English director Joe Wright is known for his particular affinity for the sumptuous. Whether it’s his debut feature film “Pride & Prejudice” or the critically-lauded “Atonement,” Wright excels at examining grandiose moments of the past. Unfortunately, “Darkest Hour” appears to value those moments over an engaging story, moving from set piece to set piece without tying those scenes much together. Clearly an attempt at playing to the Academy crowd, “Darkest Hour” will most likely succeed in gathering a slew of nominations come Oscar season, especially for the performances of Gary Oldman and Ben Mendelsohn. However, a few great acting showcases and some inspired direction cannot create enough drive to sustain interest in the middling plot, leading “Darkest Hour” to be a movie of moments, but not a movie of momentum.
Perhaps the greatest aspect of “Darkest Hour” is a rousing performance from Oldman along with with the more subtle guide of Mendelson. Oldman throws himself fully into the role, and, with the help of some incredibly realistic prosthetics, transforms into the boisterous being that was Winston Churchill. Oldman uses that energy to great effect, from illustrating some of Churchill’s more comedic, outrageous behaviors to delivering the inspiration that defined Churchill as a leader for a generation of Brits. In contrast, Ben Mendelsohn plays King George IV as a man of great resolve, but also as a man with much to lose, should Germany prevail in the war. That conflict is apparent in every movement of Mendelsohn, down to the subtleties of his facial expressions. When the King’s understatement and Churchill’s boisterousness come to clash, the subsequent crackle creates some of the most humorous, and the most touching, moments of the entire film.
Beyond the great performances, Joe Wright uses his eye for grandeur to craft moments that instantly resonate with the viewer. From the sweeping wide angle shots of the historied Westminster Parliament to the grim aerial views of Europe under siege, Wright carefully engineers scenes to maximize their impact on the viewer’s emotion. The audience feels the heaviness of every tension and the bleakness of the situation as a whole. At his best, Wright invites the viewer into a richly designed world, a Britain of long ago filled with a gothic Parliament and bustling townsfolk. That world building can sweep a viewer right into “Darkest Hour,” making for some moments of great enjoyment.
Unfortunately, Wright’s direction can sometimes veer into self-indulgence, hitting every point directly and nearly always elevating subtext to text. At times it seems as though “Darkest Hour” only contains sweeping, wide angle shots or extreme close ups. This lack of directorial variety dulls even some of the more inspired moments of the story by creating a sense of sameness throughout the film. Even worse, some of Wright’s choices of closeups run the gamut from on-the-nose to downright confounding. “Darkest Hour” employs not one, not two, but three separate closeups of secretary Elizabeth Layton’s hands on a typewriter. Words were and are the defining skill of Churchill, but the viewer could understand that fact without it being broadcasted so blatantly. There is no subtlety in Wright’s camerawork and it is to the film’s detriment that it so completely doubts its audience’s intelligence. Moreover, when the closeups are not highlighting the obvious, they seem to serve no other specific purpose. In one far-too-long shot, the camera lingers directly on Churchill’s mouth and jowls as he speaks. But the shot comes at a completely unremarkable moment. There’s no rousing speech or pivotal plot point. The shot’s purpose could only be to highlight the prosthetic work on Oldman, but if that is the case, the message was surely lost on the viewer. It’s befuddling moments like those that leave a viewer to wonder how Wright’s directing can be both so explanatory and yet so ambiguous in a single film.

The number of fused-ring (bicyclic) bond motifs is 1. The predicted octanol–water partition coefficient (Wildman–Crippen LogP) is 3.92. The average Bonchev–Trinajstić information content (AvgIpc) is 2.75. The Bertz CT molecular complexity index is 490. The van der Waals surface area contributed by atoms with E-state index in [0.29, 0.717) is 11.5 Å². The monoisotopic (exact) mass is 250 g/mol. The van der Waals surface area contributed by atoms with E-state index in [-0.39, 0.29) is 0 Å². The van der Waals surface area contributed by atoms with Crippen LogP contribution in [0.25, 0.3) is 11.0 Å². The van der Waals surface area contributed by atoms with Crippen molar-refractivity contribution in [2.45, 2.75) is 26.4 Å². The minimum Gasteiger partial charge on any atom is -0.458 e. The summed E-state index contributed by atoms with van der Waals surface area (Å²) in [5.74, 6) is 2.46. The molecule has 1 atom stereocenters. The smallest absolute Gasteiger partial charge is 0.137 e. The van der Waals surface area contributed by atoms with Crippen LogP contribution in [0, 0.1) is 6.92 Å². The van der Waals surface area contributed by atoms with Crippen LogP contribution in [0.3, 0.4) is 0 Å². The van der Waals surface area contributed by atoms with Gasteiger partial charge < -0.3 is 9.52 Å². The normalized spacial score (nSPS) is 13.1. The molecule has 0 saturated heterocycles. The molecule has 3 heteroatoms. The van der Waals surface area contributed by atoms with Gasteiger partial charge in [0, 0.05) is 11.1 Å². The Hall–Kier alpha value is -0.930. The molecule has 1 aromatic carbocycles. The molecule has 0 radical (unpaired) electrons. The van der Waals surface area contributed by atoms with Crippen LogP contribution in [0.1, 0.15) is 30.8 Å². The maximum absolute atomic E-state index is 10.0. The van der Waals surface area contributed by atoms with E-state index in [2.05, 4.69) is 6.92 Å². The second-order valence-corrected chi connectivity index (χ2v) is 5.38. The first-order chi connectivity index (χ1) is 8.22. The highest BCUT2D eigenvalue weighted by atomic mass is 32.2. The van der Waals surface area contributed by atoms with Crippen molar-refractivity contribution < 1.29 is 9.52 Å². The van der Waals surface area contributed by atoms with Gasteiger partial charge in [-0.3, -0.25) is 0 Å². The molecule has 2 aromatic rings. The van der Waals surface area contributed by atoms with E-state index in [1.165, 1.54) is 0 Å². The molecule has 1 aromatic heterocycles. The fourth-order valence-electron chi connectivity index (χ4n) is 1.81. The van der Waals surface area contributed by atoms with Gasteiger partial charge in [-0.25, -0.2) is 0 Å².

Though “Darkest Hour” works best when the viewer is caught in its epic moments and rousing speeches, when examining the film as a whole it’s hard to enjoy the scenes that connect the dots. Anthony McCarten’s script seems to value spectacle over sustained substance which plays to the worst impulses of Wright’s directing. The big moments are larger than life, but that only leaves the less developed scenes feeling smaller in comparison. The film moves at a breakneck pace, but yet, at the end of the film, one must wonder what changed, and what the purpose of watching the film was.
Joe Wright is a master of the period piece. His mastery of scenery and ambience creates films that are rich to behold, shimmering emblems of a time past. But in his latest, Wright has let his magic run out. “Darkest Hour” has all the surface gleam of a typical Wright film but is missing its core. Though there are standout performances and some typically inspired moments from Wright’s lens, overall “Darkest Hour” is lacking a strong enough base to stand on its own. For a film about a man as lively as Winston Churchill, “Darkest Hour” sure could use some energy.
Contact Zak Sharif at zsharif ‘at’ stanford.edu.